All across the United States, about 23.5 million people do not have readily available access to healthy and affordable foods, largely because of lack of nearby supermarkets. In many cities, for example, grocery stores are sparsely scattered, leading to residents needing to catch multiple trains and buses to get to those stores. For many people, this takes too much time, so they resort to convenience stores where there usually aren’t fresh fruits and vegetables. Outside of cities, public transportation is much more limited so families without cars have a much more difficult time getting to grocery stores. These gaps between fresh produce and consumers is known as a food desert. A household could be officially considered within a food desert if it is at least 1 mile away from the nearest supermarket. Unfortunately, these “food deserts” are typically located in low-income areas, leading to two main issues:
In these lower-income areas, people often do not have cars and might need to resort to walking. In other words, even though a 1-mile distance between them and a supermarket might not sound too bad, it’ll likely take them more than 40 minutes just to walk to and back from the store. Furthermore, by walking, they are limited by how much they can carry themselves. Without the luxury of a car with plenty of space for bags of groceries, many people cannot carry too much food by themselves so they must either take frequent trips to the store (spending more time) or cut back on the foods that can only be bought from such stores (meaning less fresh produce).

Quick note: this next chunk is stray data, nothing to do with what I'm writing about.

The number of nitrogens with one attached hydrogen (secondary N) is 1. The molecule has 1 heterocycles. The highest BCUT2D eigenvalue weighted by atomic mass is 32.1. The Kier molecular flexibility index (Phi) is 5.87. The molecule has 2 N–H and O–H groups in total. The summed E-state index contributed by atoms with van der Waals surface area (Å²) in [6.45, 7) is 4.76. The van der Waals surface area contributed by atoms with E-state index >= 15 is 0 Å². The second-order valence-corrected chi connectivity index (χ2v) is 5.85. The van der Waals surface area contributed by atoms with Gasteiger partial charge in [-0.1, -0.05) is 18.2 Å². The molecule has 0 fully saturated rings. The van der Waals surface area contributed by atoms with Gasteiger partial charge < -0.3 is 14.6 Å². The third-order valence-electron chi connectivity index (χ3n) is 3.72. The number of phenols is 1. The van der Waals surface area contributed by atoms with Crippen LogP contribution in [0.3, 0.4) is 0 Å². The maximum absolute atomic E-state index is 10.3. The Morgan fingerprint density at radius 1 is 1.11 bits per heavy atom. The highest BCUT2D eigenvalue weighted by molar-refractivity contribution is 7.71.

Fresh foods are generally more expensive than processed junk food which usually means that even when both options are available, people are forced to pick the unhealthier one due to their financial situation. This actually leads to unhealthy habits in the long run as studies showed that people who'd grown up in food deserts eating mostly unhealthy, processed foods, still choose to eat unhealthy options even when they had enough money and the option to buy better produce. As a result, not only does irregular access to healthy food link to increased rates of obesity and diabetes along with heart conditions for those currently living there, but it can impact the health of people even once they leave these areas.
There are things being done to fix the problem of food deserts such as the funding of supermarkets being established within those communities, but as these communities have been shown to not shop at the supermarkets enough for them to be independently successful, there is still quite some progress to be made before the issue of food deserts is over for good.